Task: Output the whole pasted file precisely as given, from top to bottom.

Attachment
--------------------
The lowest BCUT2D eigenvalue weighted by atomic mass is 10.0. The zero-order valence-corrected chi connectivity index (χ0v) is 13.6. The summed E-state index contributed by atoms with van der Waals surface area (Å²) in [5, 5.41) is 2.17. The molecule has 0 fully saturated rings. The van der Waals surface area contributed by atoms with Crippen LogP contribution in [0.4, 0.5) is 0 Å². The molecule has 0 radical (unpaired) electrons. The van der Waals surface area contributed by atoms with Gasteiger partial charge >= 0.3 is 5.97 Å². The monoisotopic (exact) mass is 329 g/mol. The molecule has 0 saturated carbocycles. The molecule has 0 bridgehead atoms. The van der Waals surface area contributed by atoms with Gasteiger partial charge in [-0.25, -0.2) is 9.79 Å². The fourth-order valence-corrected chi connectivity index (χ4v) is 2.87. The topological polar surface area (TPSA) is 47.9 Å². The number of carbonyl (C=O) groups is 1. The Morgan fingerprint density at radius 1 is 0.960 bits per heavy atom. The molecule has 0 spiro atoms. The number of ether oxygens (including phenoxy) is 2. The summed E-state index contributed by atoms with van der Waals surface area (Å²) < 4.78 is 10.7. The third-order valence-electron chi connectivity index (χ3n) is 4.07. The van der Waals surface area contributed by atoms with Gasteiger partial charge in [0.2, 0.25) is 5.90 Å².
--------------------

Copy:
The lowest BCUT2D eigenvalue weighted by atomic mass is 10.0. The zero-order valence-corrected chi connectivity index (χ0v) is 13.6. The summed E-state index contributed by atoms with van der Waals surface area (Å²) in [5, 5.41) is 2.17. The molecule has 0 fully saturated rings. The van der Waals surface area contributed by atoms with Crippen LogP contribution in [0.4, 0.5) is 0 Å². The molecule has 0 radical (unpaired) electrons. The van der Waals surface area contributed by atoms with Gasteiger partial charge >= 0.3 is 5.97 Å². The monoisotopic (exact) mass is 329 g/mol. The molecule has 0 saturated carbocycles. The molecule has 0 bridgehead atoms. The van der Waals surface area contributed by atoms with Gasteiger partial charge in [-0.25, -0.2) is 9.79 Å². The fourth-order valence-corrected chi connectivity index (χ4v) is 2.87. The topological polar surface area (TPSA) is 47.9 Å². The number of carbonyl (C=O) groups is 1. The Morgan fingerprint density at radius 1 is 0.960 bits per heavy atom. The molecule has 0 spiro atoms. The number of ether oxygens (including phenoxy) is 2. The summed E-state index contributed by atoms with van der Waals surface area (Å²) < 4.78 is 10.7. The third-order valence-electron chi connectivity index (χ3n) is 4.07. The van der Waals surface area contributed by atoms with Gasteiger partial charge in [0.2, 0.25) is 5.90 Å².